Relearn Bayanihan: The Essence of Filipino Community Spirit
With the modern advancement we are enjoying, looks like some of us have forgotten about the traditions that define us Filipinos. One concrete example would be bayanihan. yes, maybe everyone recognizes the term, but does everyone know where this came from and what it really is? It’s time to relearn bayanihan and reapply what this Filipino tradition has taught us.
Helping your neighbor is the core essence of being a Filipino. Doing a task together helps lessen the workload, making any job easier—this is exactly the way of the bayanihan culture. Also called the community spirit, this is best exhibited when people in the rural area wish to move locations. The traditional Filipino house called bahay kubo could be moved using wooden poles, which can then carry the kubo from one place to another with the help of able-bodied men. Women and children stand and watch, cheering them on. Afterward, there is a small gathering as a form of socialization.
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Relearn Bayanihan: What Does This Tradition Teach Us?
The days of the bayanihan are gone now. With the change of environment as well as the change of house materials from slit-houses to concrete infrastructures, the rural areas adopted more and more to the urban jungles, adding a change in people’s attitude and disposition. Because of this and all other factors, only a very few still adhere to the ways of the bayanihan.
Another problem is the development of the crab mentality, which Filipinos seem to have gotten in the Spanish era. This phenomenon shows how Filipinos are like crabs, if you put a group of them in a bucket, they will try to get out by stepping on one another to get up. Cooperation and collaboration are gone, and in its place comes the “me first” idealism. It’s the thought that to get further in life, one must step or use other people.
The constant flourish of the crab mentality has brought people problems. The thought, for instance, that some people are lower than others and that they can be tread on is a problem. Everyone is supposed to be equal in dignity and in value, no matter the class or social strata. To work better, people have to learn being team players.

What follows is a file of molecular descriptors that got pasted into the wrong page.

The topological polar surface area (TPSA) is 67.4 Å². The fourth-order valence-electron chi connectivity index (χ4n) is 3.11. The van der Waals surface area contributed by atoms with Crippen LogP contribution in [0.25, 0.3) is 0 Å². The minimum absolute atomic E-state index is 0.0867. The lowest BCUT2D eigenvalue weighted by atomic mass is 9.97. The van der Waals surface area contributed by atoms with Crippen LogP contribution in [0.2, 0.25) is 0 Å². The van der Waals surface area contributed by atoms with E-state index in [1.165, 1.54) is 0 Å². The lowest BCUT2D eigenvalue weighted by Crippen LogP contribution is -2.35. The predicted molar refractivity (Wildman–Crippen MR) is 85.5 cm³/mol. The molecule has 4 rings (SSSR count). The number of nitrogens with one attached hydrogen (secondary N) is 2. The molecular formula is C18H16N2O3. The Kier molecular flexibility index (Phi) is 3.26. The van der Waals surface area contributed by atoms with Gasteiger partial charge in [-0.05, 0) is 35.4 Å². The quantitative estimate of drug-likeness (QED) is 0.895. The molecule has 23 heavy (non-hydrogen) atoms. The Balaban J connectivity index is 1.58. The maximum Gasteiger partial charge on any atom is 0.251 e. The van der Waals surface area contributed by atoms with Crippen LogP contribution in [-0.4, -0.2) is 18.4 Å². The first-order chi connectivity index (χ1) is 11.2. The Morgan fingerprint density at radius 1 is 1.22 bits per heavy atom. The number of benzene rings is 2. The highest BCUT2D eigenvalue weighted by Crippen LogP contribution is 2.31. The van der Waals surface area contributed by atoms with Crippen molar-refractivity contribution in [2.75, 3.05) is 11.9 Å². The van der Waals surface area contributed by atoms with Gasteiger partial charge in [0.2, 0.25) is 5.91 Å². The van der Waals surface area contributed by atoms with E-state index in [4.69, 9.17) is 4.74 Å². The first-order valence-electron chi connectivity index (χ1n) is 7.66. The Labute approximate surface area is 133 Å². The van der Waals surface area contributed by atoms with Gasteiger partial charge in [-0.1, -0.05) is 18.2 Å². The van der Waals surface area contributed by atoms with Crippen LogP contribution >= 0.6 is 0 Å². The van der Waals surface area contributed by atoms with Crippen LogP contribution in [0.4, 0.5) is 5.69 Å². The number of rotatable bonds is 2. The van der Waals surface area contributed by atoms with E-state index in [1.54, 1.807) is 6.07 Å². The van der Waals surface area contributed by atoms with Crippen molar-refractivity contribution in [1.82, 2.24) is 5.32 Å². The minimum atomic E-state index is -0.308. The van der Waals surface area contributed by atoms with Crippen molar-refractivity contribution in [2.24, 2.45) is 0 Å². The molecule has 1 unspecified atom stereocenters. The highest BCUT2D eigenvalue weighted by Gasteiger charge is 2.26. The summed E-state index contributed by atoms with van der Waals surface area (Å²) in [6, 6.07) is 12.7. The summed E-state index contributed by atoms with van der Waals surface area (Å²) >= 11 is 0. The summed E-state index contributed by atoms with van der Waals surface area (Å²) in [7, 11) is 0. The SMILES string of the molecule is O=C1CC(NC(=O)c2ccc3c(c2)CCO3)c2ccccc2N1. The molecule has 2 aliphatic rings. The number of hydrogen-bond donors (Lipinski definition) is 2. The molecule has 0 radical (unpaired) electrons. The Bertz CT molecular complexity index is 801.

Selflessness is rare in this day and age, and people should not be treated as if they’re merely means to an end. Many seem to think that the world revolves around one’s self, or that in order for a country to run better, one person is in charge of it all. This is a global world—cooperation and collaboration is a necessity. The ability of being a team player is needed not only in the school or in the workplace, but is too, should be applied in life. No man is an island, that is true, and with our over 7,000 islands in the Philippines, Filipinos should learn not only to get along with each other, but to respect each other despite opposing opinions.
This is where the value of bayanihan comes in. With the changes in home structures, the actual bayanihan remains today as a metaphor—to be able to help people by lifting each other up and helping them move forward, not by bringing them down and trudging them in the mud. If we relearn bayanihan and maintain the kind of thinking it implies, then one day, the Philippines could rise back up from the trudges of the bad economy.
Respect and tolerance are among the few things that Filipinos have learned from this tradition, and the same they will get if they start to relearn bayanihan and the values that come with it. Supporting others instead of pulling them down is something that we should keep in mind.
Who knows, the move to relearn bayanihan could be the one missing link to finally get our people to where we should be and for the world to acknowledge our country as a competitor and equal in the world economy.